If possible, work together with a partner to make sure you have the correct order of steps in your instructions.

Next, review your lists to make sure you have all the ingredients, equipment, and recipe instructions. You may need to use your mind map to help you make sure you have the required information in your lists.

Now your recipe template parts should mostly be filled.

This recipe for French toast is complete and ready to share.

Easy French Toast

(Make sure an adult is there to help out)

Ingredient list:

  • 4 slices of whole wheat or white bread
  • 3 eggs
  • 1 cup of milk
  • 1 tablespoon butter
  • syrup

Equipment list:

  • mixing bowl
  • fork
  • measuring cups
  • frying pan or griddle
  • spatula or flipper
  • serving plate


  • Turn on stove top or griddle to medium heat to warm up.
  • Crack eggs into mixing bowl.
  • Add milk to eggs and combine with a fork.
  • Dip each slice of bread, one at a time, into the mixture.
  • Place the coated bread onto the frying pan or griddle.
  • After 2 minutes turn the bread over using the spatula or flipper – it should be golden brown in colour.
  • After 2 more minutes use the spatula or flipper to lift the bread slices onto your serving plates.
  • Pour syrup onto warm French toast and enjoy!

Time needed to make: 15 minutes

Serves: 2 People

We are almost done our recipe. Are there any other details we can still add? What are they?

Remember to check your written instructions for correct punctuation using a checklist.

Punctuation Checklist

Capital used:

Periods used:

Commas used:


Now you are ready to publish your recipe onto a recipe card or using a digital tool.

This is the part where we enlarge and bold the recipe titles and Ingredients, Materials/Equipment, Instruction/Direction headings.


What’s cooking?

Choose one:

  • Choose another favourite recipe you love to eat. Share and publish it.
  • If possible, research by interviewing a teacher or family member to share a simple recipe and record it. Ask permission to publish it.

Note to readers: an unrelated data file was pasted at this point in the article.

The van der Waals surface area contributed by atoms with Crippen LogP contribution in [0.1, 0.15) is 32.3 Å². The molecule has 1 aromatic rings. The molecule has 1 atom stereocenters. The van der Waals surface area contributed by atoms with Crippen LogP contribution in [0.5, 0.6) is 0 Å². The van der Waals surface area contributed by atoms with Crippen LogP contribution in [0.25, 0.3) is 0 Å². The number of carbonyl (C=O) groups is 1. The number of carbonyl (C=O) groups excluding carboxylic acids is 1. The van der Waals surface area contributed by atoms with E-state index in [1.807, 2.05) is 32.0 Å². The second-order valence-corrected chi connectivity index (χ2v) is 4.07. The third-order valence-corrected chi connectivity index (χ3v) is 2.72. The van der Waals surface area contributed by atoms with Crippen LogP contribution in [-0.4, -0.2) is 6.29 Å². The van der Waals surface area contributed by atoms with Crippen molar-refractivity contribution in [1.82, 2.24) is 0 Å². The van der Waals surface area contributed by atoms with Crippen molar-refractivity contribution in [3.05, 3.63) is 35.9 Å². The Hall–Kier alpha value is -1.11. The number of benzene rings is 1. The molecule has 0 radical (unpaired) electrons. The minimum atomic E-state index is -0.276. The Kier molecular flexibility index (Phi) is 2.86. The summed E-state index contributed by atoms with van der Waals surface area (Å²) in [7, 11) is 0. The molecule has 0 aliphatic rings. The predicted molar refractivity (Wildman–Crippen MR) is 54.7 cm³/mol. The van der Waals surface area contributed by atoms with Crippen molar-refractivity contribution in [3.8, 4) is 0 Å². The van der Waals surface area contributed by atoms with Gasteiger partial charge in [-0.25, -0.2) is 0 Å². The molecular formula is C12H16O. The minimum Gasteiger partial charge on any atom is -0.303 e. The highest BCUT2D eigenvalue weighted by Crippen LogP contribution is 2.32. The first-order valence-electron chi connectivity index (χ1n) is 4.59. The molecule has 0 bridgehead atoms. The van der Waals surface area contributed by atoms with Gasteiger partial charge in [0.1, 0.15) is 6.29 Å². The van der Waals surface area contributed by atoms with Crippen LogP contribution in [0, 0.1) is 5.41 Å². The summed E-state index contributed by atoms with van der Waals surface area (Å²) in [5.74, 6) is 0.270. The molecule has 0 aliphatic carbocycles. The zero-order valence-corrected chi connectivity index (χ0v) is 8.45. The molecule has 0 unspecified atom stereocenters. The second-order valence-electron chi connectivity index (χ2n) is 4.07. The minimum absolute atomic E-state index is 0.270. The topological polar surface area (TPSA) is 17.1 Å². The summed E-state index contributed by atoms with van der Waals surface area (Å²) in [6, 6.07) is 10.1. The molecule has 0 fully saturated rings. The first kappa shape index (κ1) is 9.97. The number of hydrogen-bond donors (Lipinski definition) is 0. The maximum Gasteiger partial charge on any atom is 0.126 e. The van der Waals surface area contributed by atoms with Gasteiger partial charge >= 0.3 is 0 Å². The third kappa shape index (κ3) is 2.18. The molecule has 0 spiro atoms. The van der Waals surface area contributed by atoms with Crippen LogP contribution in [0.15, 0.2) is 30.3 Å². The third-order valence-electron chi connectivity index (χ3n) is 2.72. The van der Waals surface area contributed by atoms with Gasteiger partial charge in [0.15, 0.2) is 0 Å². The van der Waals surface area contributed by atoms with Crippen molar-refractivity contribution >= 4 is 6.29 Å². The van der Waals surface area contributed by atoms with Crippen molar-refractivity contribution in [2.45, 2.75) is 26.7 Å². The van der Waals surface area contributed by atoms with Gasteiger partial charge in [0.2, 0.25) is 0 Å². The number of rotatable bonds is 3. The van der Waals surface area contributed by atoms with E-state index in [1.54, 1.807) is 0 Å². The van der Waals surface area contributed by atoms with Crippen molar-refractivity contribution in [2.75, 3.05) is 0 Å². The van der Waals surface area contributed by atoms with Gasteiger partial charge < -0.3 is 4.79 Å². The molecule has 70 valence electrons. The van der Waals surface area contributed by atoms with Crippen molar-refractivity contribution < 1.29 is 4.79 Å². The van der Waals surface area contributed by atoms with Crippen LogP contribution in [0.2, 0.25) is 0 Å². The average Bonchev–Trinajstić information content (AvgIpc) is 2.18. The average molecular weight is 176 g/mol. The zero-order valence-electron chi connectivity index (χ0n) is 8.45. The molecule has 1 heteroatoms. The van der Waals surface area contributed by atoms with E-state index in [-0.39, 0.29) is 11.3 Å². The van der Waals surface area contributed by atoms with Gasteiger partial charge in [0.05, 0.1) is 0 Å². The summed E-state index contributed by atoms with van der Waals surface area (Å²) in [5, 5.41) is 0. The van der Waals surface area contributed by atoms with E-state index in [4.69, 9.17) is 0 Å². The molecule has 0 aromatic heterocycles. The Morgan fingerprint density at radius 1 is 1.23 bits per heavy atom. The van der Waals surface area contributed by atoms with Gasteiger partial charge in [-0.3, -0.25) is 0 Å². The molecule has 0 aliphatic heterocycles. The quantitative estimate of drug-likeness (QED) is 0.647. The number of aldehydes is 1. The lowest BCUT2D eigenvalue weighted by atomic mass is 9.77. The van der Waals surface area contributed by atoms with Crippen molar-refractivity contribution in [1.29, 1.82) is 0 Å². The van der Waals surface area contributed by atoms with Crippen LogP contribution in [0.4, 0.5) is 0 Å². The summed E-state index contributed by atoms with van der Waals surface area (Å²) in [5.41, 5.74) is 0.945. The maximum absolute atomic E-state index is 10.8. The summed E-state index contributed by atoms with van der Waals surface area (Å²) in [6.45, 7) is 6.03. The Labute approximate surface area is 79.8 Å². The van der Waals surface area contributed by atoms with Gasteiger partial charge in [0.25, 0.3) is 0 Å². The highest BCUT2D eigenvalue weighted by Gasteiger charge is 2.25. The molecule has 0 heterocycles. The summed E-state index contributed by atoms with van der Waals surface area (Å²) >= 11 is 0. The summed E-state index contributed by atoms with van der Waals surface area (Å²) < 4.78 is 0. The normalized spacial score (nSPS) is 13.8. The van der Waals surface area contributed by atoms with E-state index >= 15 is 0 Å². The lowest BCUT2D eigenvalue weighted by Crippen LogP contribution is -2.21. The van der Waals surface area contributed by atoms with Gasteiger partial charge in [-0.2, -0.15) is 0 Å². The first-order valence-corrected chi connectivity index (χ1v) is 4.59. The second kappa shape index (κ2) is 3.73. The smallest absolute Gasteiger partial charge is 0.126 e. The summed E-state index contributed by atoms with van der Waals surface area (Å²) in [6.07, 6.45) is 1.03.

Use this recipe checklist to look over your work before you publish your recipe onto a recipe card or online.

Recipe Checklist



Capital used:

Periods used:

Commas used:

You may wish to keep a copy of the checklist as a reference.

Press the ‘Activity’ button to access the Recipe Checklist.


How do you feel about what you have learned in this activity?  Which of the next four sentences best matches how you are feeling about your learning? Press the button that is beside this sentence.

I feel...

Now, record your ideas about your feelings using a voice recorder, speech-to-text, or writing tool.

Press ‘Discover More’ to extend your skills.

Recipes are shared and documented in writing. For thousands of years, important traditional knowledge, Creation Stories, teachings and stories have been passed on through the Oral Tradition in Indigenous cultures like Anishinaabe/Ojibwe, Mi'kmaq/Micmac, Mohawk.

If possible, ask your teacher to consider inviting a First Nations Elder or Métis Senator to teach and share about the Oral Tradition. Your teacher could contact your Indigenous Community Friendship Centre. Your teacher will make sure that they follow the appropriate protocols when asking and inviting an Indigenous guest speaker, as well as thanking them according to the protocol. The Indigenous Friendship Centre will have more information about the appropriate protocols.